physics question help

aye

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This question is #359 from EK 1001 Physics 2003 edition:

A block is on a frictionless ramp and has a mass of 50g and h is 20cm. The block has an initial velocity of 2 m/s, and slides down. If the coefficient of kinetic friction between the block and the flat portion of the ramp is .2, how far does the block travel along the flat portion of the ramp?

i know that the potential energy and the kinetic energy equal each other given the values of m, h, v. but could there be an instance where they would give an initial velocity of say, 3m/s, and therefore would not equal the potential energy?? if so, which value (p energy or k energy) would you use to get the answer?

also, now that i look at this question more, it doesn't make sense. how can the kinetic energy at the top of the ramp (due to its initial velocity) equal the potential energy? i thought the k energy would equal the p energy only the block reaches the bottom... sorry if i lost you... but any input would be appreciated!

cure4cancer

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can't use energy for this question unless you take into acccount the energy that was lost due to friction.
Best way to approach this problem is to realize that there is friction and that it would affect the acceleration of the object.

I'll let you think about how Medikit

Plastic Bag Middle Class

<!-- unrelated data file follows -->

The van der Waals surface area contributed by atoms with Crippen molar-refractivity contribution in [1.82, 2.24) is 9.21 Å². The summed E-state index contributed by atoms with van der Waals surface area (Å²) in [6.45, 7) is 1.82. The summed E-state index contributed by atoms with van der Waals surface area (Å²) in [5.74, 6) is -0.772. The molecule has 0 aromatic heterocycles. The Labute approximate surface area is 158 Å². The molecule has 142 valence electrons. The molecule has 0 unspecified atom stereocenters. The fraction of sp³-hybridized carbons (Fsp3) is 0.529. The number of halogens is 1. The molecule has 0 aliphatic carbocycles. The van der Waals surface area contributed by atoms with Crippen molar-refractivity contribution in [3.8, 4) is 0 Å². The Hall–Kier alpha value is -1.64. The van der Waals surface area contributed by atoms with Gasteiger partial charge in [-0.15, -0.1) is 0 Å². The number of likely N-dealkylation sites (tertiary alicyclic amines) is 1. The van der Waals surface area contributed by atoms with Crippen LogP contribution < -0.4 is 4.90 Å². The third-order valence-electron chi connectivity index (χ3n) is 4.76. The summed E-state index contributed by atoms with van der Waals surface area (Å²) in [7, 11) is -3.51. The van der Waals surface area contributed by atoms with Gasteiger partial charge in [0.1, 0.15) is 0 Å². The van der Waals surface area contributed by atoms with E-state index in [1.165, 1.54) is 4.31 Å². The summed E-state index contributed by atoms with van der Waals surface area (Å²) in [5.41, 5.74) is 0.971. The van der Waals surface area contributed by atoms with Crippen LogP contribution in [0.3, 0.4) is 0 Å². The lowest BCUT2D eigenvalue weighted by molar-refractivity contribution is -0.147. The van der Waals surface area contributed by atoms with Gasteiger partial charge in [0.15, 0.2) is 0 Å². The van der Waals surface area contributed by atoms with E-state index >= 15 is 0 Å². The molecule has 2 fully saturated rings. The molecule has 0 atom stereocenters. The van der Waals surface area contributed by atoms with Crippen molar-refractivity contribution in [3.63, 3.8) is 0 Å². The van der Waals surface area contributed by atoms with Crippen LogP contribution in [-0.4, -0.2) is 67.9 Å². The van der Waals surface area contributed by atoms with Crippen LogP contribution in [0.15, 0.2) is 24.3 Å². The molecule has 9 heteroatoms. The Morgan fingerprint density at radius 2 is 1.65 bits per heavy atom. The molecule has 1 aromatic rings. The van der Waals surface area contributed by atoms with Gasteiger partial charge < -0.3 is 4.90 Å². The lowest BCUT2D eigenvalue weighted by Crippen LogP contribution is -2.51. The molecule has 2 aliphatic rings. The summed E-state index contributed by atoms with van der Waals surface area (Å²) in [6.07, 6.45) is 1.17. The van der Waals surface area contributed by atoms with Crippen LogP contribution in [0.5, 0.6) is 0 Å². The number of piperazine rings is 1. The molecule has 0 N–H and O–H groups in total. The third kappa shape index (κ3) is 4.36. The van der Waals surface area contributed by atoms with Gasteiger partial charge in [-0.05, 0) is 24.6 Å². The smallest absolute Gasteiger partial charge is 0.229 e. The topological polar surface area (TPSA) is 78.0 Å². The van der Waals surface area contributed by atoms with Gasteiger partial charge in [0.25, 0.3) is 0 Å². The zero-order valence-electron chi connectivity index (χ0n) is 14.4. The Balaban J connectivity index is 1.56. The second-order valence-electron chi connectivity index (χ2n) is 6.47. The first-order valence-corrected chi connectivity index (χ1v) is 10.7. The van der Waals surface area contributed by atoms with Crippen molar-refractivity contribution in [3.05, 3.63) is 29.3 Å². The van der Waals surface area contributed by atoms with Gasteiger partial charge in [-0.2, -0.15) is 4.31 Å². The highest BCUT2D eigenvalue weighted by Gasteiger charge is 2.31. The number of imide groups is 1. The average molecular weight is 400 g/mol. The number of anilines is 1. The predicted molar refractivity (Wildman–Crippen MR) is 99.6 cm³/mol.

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That frictionless ramp doesn't seem so frictionless to me

Daichi Katase

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Medikit said:
That frictionless ramp doesn't seem so frictionless to me      Daichi Katase

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DetectiveChubby said:      Ok...but seriously. You take the initial initial kinetic energy (.5*m*2^2) and at it to the potential energy. Since the ramp is frictionless, there will be no loss of energy and the energy at the bottom would be (mg*original height + initial kinetic energy) and it would all be in form of kinetuc energy.

Now....friction does work. Calculate the frictional force (Normal Force*k) and use it to find work (F*d)

use the equation:

F*d = (kinetic energy at the bottom of the ramp)
and solve for d. that is your distance travelled.

Daichi Katase

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what is the answer....i did it all in my head...so it is probably wrong. I get 2m?

anavistas

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u are right detective !but the answer is 20 cm rather than 2m you are missing one zero i don't know where !i used paper and pen!! Shrike

Lanius examinatianus
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Initial energy = initial potential energy + initial potential energy
= 1/2 mv^2 + mgh (in Joules)
= (0.5 * 0.05kg * (2m/sec)^2) + (0.05kg * 10m/sec^2 * 0.2m)
= 0.1J + 0.1J
= 0.2J

(addressing one question: they are equal, but this is a coincidence)

Final potential + kinetic energy = 0 (at rest, at the bottom)

Final energy - initial energy = work done (by friction in this case)

(change in energy and work done are each negative in this case, incidentally, but it would be fine to ignore that)

work done by friction = -(mu)*normal force * d
-0.2J= -(mu)*mgd = -0.2*0.05kg * 10m/sec^2 *d = 0.1d
d=2m

Chubby is right. EK is wrong.

An alternative would be to work out speed at the bottom of the ramp = 2*sqrt(2), and then use v^2 = 2ad. Same answer, unsurprisingly.

anavistas

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oh yeah you are right !i made mistake with that zero!! 10+ Year Member
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Huzzah!